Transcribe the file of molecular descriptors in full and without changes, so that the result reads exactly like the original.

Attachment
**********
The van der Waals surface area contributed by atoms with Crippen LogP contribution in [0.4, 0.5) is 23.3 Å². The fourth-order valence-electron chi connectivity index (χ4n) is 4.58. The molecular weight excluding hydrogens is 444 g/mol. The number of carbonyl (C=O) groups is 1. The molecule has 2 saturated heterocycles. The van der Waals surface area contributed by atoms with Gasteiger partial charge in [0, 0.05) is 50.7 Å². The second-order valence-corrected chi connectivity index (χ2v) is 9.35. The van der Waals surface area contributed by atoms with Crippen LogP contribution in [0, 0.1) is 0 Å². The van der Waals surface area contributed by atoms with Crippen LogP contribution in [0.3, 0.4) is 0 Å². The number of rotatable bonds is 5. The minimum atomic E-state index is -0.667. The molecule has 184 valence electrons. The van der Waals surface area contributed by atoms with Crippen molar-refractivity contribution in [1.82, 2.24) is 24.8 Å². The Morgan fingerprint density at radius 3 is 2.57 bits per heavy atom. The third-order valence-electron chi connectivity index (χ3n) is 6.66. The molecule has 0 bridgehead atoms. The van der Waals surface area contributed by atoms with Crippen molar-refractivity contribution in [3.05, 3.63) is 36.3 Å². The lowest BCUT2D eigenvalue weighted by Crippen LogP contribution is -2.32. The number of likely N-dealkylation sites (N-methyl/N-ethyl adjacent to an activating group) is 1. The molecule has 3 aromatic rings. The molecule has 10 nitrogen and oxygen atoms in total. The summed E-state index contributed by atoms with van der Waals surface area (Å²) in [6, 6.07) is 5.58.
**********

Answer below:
The van der Waals surface area contributed by atoms with Crippen LogP contribution in [0.4, 0.5) is 23.3 Å². The fourth-order valence-electron chi connectivity index (χ4n) is 4.58. The molecular weight excluding hydrogens is 444 g/mol. The number of carbonyl (C=O) groups is 1. The molecule has 2 saturated heterocycles. The van der Waals surface area contributed by atoms with Gasteiger partial charge in [0, 0.05) is 50.7 Å². The second-order valence-corrected chi connectivity index (χ2v) is 9.35. The van der Waals surface area contributed by atoms with Crippen LogP contribution in [0, 0.1) is 0 Å². The van der Waals surface area contributed by atoms with Crippen LogP contribution in [0.3, 0.4) is 0 Å². The number of rotatable bonds is 5. The minimum atomic E-state index is -0.667. The molecule has 184 valence electrons. The van der Waals surface area contributed by atoms with Crippen molar-refractivity contribution in [1.82, 2.24) is 24.8 Å². The Morgan fingerprint density at radius 3 is 2.57 bits per heavy atom. The third-order valence-electron chi connectivity index (χ3n) is 6.66. The molecule has 0 bridgehead atoms. The van der Waals surface area contributed by atoms with Crippen molar-refractivity contribution in [3.05, 3.63) is 36.3 Å². The lowest BCUT2D eigenvalue weighted by Crippen LogP contribution is -2.32. The number of likely N-dealkylation sites (N-methyl/N-ethyl adjacent to an activating group) is 1. The molecule has 3 aromatic rings. The molecule has 10 nitrogen and oxygen atoms in total. The summed E-state index contributed by atoms with van der Waals surface area (Å²) in [6, 6.07) is 5.58.